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Major U.S. Supreme Court Rulings Expected as Term Nears End; Gunman on the Run After 1 Killed, 7 Injured at a Graduation Party in Philadelphia; Investors Look for Clues Ahead of Fed Meeting Tomorrow; Trump Campaign Fires Pollsters After Leak of Dismal Polls; Iran to Break Uranium Stockpile Limit Set by Nuclear Deal. Aired 9-9:30a ET

Aired June 17, 2019 - 09:00   ET


[09:00:15] POPPY HARLOW, CNN ANCHOR: All right. Top of the hour, Monday morning. Good morning, everyone, I'm Poppy Harlow.


Tomorrow President Trump set to officially launch his reelection campaign in Orlando, Florida, but this morning he's clearly annoyed and several pollsters who were supposed to help him with that reelection effort are now out of a job. Why? The purge happened after numbers leaked, those internal numbers from the president's own campaign showing Mr. Trump behind Democrats in several key battleground states.

Sources tell CNN the president is growing frustrated over coverage, again, of his own campaign's polling numbers.

HARLOW: Right. According to one source, the president blew up at several campaign officials last week telling them at first that the numbers were wrong. That frustration is made clear again in a tweet this morning. The president says only fake polls are showing him running behind Democrats which he called the Motley Crew.

We should note, I mean, these have been confirmed to ABC News.

SCIUTTO: He doesn't like information that --

HARLOW: Just noted.

SCIUTTO: He doesn't like.

Let's talk more about this with CNN political analyst Molly Ball, national political correspondent for "TIME" magazine, and Eliana Johnson, she's White House reporter for Politico.

Molly, you know, it's interesting, the president and his aides have often called mainstream media's polling or other polls fake polls when those numbers don't fit with a positive storyline for him. And even accused the mainstream media and Democrats of putting out suppression polls, polls designed to suppress Republican turnout by showing, again, falling behind against Democratic candidates.

But these are to be clear the president's team's own polls here. So how does he claim that they're fake polls?

MOLLY BALL, CNN POLITICAL ANALYST: He just does, right? I mean, he doesn't -- he doesn't really need an excuse to say things aren't true. Up is down, black is white.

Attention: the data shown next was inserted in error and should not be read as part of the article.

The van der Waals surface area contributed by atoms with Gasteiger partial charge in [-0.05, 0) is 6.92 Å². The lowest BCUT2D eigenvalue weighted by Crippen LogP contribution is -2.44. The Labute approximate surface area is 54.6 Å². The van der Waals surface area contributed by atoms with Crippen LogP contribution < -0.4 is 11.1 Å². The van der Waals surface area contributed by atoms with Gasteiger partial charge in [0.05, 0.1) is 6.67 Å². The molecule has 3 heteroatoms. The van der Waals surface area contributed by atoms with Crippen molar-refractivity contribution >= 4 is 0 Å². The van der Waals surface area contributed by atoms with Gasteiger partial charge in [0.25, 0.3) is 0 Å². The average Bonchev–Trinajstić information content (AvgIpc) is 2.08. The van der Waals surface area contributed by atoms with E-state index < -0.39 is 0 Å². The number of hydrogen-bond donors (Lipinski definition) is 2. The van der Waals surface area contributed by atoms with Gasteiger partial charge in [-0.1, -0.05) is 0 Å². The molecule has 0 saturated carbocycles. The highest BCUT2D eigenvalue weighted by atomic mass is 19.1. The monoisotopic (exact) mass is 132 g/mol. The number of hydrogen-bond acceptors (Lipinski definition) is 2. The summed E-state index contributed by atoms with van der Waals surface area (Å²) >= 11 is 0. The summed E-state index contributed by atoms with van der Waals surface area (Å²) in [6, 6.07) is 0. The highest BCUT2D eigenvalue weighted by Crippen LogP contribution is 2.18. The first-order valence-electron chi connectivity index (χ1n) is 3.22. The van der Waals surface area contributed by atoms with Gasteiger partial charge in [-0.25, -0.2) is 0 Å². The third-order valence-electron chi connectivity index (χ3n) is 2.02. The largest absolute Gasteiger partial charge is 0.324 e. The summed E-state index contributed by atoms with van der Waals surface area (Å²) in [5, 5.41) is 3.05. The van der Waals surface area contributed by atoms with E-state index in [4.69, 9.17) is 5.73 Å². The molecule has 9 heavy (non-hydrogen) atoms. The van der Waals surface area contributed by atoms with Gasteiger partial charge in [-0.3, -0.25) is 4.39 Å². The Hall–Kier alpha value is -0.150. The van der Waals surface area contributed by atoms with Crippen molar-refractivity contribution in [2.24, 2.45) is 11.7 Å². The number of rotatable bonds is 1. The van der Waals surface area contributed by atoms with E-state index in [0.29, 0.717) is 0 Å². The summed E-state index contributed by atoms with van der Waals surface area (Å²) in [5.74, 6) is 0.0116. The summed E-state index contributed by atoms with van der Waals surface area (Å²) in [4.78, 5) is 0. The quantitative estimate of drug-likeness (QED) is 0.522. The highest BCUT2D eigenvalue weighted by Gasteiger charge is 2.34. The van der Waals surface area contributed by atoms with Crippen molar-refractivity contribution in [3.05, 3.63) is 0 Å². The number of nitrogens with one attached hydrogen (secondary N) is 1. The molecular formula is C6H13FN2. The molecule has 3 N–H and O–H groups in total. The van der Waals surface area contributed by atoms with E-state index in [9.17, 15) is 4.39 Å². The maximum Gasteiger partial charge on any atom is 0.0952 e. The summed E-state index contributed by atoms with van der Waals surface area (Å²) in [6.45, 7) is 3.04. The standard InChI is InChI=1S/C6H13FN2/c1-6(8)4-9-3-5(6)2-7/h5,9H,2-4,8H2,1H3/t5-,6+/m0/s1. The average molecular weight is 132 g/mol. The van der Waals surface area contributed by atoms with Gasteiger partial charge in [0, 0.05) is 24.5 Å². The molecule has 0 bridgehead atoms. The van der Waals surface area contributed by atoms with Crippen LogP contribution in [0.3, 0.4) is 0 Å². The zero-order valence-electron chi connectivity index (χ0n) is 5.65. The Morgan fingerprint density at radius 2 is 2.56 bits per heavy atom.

BALL: But, you know, it's a pollster's job to give a politician bad news. That's very much the reason you employ pollsters so you know if something is happening that's going to hurt you in the election. And so, you know, the campaign was doing its job in getting this information so that they can try to deal with it.


BALL: So that as the president launches this re-election effort he's equipped with the right information to know where do we have work to do, what are the states, what are the issues, who are the demographics where we have issues. And as a candidate, the more you know about that, the better equipped you are to wage that campaign. So, you know, I do think that the firing seems to have come because of the leak, not because of the numbers. These numbers are a few months old now. And the campaign got the numbers.

HARLOW: Right.

BALL: And the pollsters weren't fired just for doing the polling. It was when they became public that the president became angry.

HARLOW: All right. So, Eliana, for anyone who hasn't read the lead political story in the "Washington Post" this morning, the first line says so much. Let me read it to everyone. "Slumping in the polls and at war with his political rival, President Trump has signaled a willingness to act with impunity to his drive for re-election, taking steps over the past week to demonstrate a disregard for legal boundaries meant to hold him accountable and to protect the sanctity of American democracy."

To act with impunity. Firing pollsters internally is one thing. What do you read this to mean as he officially re-launches his campaign tomorrow?

ELIANA JOHNSON, WHITE HOUSE REPORTER, POLITICO: Yes, I'm not sure if I would make the connection between the president slumping in the polls and sort of disregarding the traditions and norms of politics. I think this is simply who the president is. And we're seeing what he did on the campaign trail in 2016 continue into the campaign trail in 2020. That "Washington Post" story refers to the president signaling willingness to at least look at information offered by foreign powers, which is unusual for a president of the United States. The difference now is that --

SCIUTTO: That's the law.

JOHNSON: The difference now is that he's a president, not an outsider political candidate. HARLOW: Yes.